Assuming that, like the Canadian system, there were a minimum Federal standard, it's certainly possible. Here are some of the issues that we'd likely have to deal with:
- What would be the states' financial obligations and to what degree would that lead to poorer or less healthy states' offfering much more restrictive benefit packages.
- How would we handle interstate movement? Would we have to dis-enroll and re-enroll? How would we handle families with multi-state legal residences? If we were using some form of voucher program, this would likely be even worse because different states might authorize different health plans.
- How tolerant would we be of the extra complexity? In contrast to our 50 states and a few other jurisdictions, Canada has 13 provinces and territories.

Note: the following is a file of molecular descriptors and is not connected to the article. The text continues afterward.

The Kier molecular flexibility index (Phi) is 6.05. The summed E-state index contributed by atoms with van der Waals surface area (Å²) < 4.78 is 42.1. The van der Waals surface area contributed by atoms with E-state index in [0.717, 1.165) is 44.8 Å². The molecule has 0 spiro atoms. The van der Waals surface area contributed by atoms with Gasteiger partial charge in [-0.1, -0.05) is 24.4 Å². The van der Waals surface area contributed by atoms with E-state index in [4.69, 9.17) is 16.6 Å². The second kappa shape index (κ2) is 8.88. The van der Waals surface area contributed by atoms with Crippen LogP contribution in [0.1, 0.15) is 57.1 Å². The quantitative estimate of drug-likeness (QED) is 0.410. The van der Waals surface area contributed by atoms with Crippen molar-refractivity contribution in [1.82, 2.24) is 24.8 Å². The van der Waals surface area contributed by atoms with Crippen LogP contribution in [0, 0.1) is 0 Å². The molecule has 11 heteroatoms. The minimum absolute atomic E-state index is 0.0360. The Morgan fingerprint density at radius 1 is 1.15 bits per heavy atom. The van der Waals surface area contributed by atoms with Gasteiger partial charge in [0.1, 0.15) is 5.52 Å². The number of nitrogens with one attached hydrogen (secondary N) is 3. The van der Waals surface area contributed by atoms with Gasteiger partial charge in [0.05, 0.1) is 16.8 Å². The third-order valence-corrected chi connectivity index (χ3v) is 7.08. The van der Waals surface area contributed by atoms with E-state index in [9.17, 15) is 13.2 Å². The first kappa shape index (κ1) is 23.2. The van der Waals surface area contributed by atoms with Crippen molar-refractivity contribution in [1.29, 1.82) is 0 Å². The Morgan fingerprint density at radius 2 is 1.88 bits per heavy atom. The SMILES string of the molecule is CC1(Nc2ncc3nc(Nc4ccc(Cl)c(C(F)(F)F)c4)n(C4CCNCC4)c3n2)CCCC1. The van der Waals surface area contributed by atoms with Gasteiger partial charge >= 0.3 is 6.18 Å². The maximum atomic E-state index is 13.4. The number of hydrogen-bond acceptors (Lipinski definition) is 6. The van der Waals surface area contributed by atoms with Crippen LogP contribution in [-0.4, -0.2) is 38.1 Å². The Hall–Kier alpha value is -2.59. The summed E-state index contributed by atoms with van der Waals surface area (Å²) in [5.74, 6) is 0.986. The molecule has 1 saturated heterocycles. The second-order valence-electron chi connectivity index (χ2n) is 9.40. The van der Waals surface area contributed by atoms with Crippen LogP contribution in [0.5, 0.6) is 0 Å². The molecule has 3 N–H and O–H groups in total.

- Are the risk pools in smaller states smaller than we'd like? Canada seems to do OK, but I don't know how they deal with this or if they equalize the load in any fashion.
And Neil's question raises more questions to which I don't have the answer (yet). They include:
- How does Canada handle its territories, especially those with very small populations? The Yukon barely has 30,000 people. Nunavut has less than that.
- How do they handle interstate movement?
- What are the provincial financial obligations?
As noted earlier, this assumes there were a minimum Federal standard. If there weren't, you'd run into all kinds of extra problems, especially serving as a magnet for high cost patients. Over the past few years, there have been several states that have considered some form of state-only single-payer system. Vermont and California are considering them now. It strikes me as asking for trouble, but perhaps, if it relieved employers of the financial burden of paying for health benefits it would also be a form of economic development. Hmmm. That's actually worth analyzing.